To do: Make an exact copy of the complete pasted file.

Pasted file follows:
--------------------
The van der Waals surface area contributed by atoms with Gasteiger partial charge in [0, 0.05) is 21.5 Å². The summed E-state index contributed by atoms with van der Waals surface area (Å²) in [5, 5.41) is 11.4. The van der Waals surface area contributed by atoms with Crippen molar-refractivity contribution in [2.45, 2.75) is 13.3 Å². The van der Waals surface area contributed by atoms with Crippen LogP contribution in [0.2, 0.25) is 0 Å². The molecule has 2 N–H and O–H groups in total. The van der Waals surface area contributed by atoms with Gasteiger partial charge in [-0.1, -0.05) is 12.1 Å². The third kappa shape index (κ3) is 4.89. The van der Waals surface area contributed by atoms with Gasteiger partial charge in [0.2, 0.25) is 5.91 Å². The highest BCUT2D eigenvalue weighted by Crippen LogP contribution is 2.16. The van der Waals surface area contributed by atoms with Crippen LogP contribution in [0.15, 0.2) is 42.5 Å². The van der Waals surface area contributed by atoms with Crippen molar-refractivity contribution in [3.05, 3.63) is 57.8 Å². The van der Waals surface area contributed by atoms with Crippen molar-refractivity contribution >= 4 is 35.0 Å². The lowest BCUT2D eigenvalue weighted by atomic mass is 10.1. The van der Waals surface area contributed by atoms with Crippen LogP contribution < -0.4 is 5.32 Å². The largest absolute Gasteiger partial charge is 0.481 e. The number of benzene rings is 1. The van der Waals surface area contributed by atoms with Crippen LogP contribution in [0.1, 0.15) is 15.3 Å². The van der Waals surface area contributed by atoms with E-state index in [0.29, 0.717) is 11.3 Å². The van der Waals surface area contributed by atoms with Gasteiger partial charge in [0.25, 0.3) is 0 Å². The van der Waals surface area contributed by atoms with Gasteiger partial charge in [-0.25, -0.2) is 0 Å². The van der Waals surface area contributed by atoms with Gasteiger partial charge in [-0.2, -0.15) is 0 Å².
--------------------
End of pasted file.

The van der Waals surface area contributed by atoms with Gasteiger partial charge in [0, 0.05) is 21.5 Å². The summed E-state index contributed by atoms with van der Waals surface area (Å²) in [5, 5.41) is 11.4. The van der Waals surface area contributed by atoms with Crippen molar-refractivity contribution in [2.45, 2.75) is 13.3 Å². The van der Waals surface area contributed by atoms with Crippen LogP contribution in [0.2, 0.25) is 0 Å². The molecule has 2 N–H and O–H groups in total. The van der Waals surface area contributed by atoms with Gasteiger partial charge in [-0.1, -0.05) is 12.1 Å². The third kappa shape index (κ3) is 4.89. The van der Waals surface area contributed by atoms with Gasteiger partial charge in [0.2, 0.25) is 5.91 Å². The highest BCUT2D eigenvalue weighted by Crippen LogP contribution is 2.16. The van der Waals surface area contributed by atoms with Crippen LogP contribution in [0.15, 0.2) is 42.5 Å². The van der Waals surface area contributed by atoms with Crippen molar-refractivity contribution in [3.05, 3.63) is 57.8 Å². The van der Waals surface area contributed by atoms with Crippen molar-refractivity contribution >= 4 is 35.0 Å². The lowest BCUT2D eigenvalue weighted by atomic mass is 10.1. The van der Waals surface area contributed by atoms with Crippen LogP contribution < -0.4 is 5.32 Å². The largest absolute Gasteiger partial charge is 0.481 e. The number of benzene rings is 1. The van der Waals surface area contributed by atoms with Crippen LogP contribution in [0.1, 0.15) is 15.3 Å². The van der Waals surface area contributed by atoms with E-state index in [0.29, 0.717) is 11.3 Å². The van der Waals surface area contributed by atoms with Gasteiger partial charge in [0.25, 0.3) is 0 Å². The van der Waals surface area contributed by atoms with Gasteiger partial charge in [-0.25, -0.2) is 0 Å². The van der Waals surface area contributed by atoms with Gasteiger partial charge in [-0.2, -0.15) is 0 Å².